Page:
History stacked against Derek Jeter 

April, 19, 2013
4/19/13
8:54
AM ET

Derek JeterScott Cunningham/Getty ImagesDerek Jeter will be 39 by the time he would return from injury after the All-Star break.
Derek Jeter was in the eighth grade when he wrote an essay in Chris Oosterbaan's class about his dream of playing shortstop for the Yankees. When he was in the 11th grade, the personal coat of arms he created for his English literature course included an image of himself in a Yankees uniform.

The odds of a kid from Kalamazoo, Mich., becoming a shortstop in professional baseball are astronomical, of course -- and the odds of a high school baseball prospect being drafted specifically by the Yankees in 1992 were diminished by a factor of about 28.

But Jeter has never concerned himself with odds, which is part of the reason why the teenage dreamer not only realized his vision of becoming the Yankees' shortstop, but will go down as one of the greatest ever to play his position. He is not wired to be preoccupied with the seeming boundaries of history.

That is why his conversation Thursday with Yankees general manager Brian Cashman was typical for him. He and Cashman talked about the setback Jeter had suffered, the crack near the spot where he fractured his ankle last fall, and about the lengthened recovery time, and Jeter closed by saying, in so many words: OK, I'll see you after the All-Star break. Jeter has never allowed any doubt to enter his tone in discussing his recovery, or what he'll be capable of when he returns. You cannot accumulate 3,304 career hits if your habit is to fret over what might go wrong.

The lessons drawn from historical precedent suggest players of his age -- Jeter will be 39 by the time he would return after the All-Star break -- almost never come back after a year of diminished playing time.



I posed this question to Kevin Hines of Elias: How many times has a player at Jeter's age missed more than half of his team's games, then come back to be a regular (defined by accumulating 400 plate appearances).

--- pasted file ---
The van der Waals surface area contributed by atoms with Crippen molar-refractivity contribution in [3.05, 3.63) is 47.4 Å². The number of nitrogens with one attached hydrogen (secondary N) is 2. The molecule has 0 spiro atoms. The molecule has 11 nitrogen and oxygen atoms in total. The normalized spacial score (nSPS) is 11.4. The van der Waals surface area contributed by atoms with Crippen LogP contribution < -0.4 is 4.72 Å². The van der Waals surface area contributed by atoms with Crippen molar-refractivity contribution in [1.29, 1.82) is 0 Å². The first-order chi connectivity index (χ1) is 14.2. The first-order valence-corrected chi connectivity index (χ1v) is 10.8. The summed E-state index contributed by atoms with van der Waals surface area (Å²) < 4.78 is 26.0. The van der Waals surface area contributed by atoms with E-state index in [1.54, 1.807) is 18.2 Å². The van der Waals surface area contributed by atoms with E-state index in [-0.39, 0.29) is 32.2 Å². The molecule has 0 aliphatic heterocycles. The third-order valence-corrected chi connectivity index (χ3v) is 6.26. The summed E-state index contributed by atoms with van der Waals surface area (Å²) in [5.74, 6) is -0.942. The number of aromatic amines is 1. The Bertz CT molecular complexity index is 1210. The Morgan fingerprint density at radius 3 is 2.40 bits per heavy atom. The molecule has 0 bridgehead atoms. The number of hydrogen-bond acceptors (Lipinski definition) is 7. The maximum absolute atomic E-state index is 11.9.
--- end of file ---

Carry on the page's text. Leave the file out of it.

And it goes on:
There are only seven players who have done this in the past 100 years -- and only one was a middle infielder, Luke Appling.


Most games missed by season, Derek Jeter, MLB career

2013 -- 96 (assuming Jeter returns after All-Star break)

2003 -- 43

2011 -- 31

2000 -- 13

1998 -- 13

Jeter is 324 hits away from reaching Stan Musial's 3,630 career mark, fourth-place all-time. He will need to beat the odds again for this to happen; he will have to beat the odds to be an effective player ever again.

This may signal the end for Jeter, writes Bob Klapisch. The Yankees lost to Arizona Thursday night, as Jorge Arangure writes. Eduardo Nunez is ready for more action at shortstop, writes Brian Lewis.

Notables


R.A. Dickey was excellent, but now the Blue Jays have some injury concern.

Tony Cingrani won his major league debut for the Reds.

Brandon Crawford keeps getting better as a hitter -- he was moved to the No. 5 spot in the Giants' lineup Thursday -- and we had him on the podcast Thursday; also, agent Jamie Murphy talked about getting into the business, negotiations and client-stealing.

• I watched a lot of Matt Cain's outing against the Brewers and once again, his stuff just looked flat -- his breaking pitches looked flat, his fastball looked benign, and indeed, as Fangraphs.com shows, his velocity now is the lowest of his career.

From ESPN Stats & Info: Cain's struggles have been with his breaking ball this season. Opponents are hitting .361 in at-bats ending with Cain's breaking ball (league average is .204).



More from ESPN Stats & Info: Cain is struggling to put hitters away with his breaking pitches. This season, he has thrown 44 breaking balls with two strikes and allowed eight hits. Last season, he threw 423 breaking balls with two strikes and allowed 21 hits. He also has struggled when falling behind hitters. In at-bats when Cain throws a first-pitch ball, opposing hitters are 13-for-26 (.500 BA), including six extra-base hits.

The San Francisco starters are giving up loads of runs, writes Henry Schulman.

Evan Gattis and Justin Upton are ridiculous right now, which is what Carroll Rogers writes, in so many words. Upton hit his ninth home run in his 15th game; it took Upton 98 games to hit nine home runs last season.

From Elias: He is the first Braves player with nine homers in his team's first 15 games.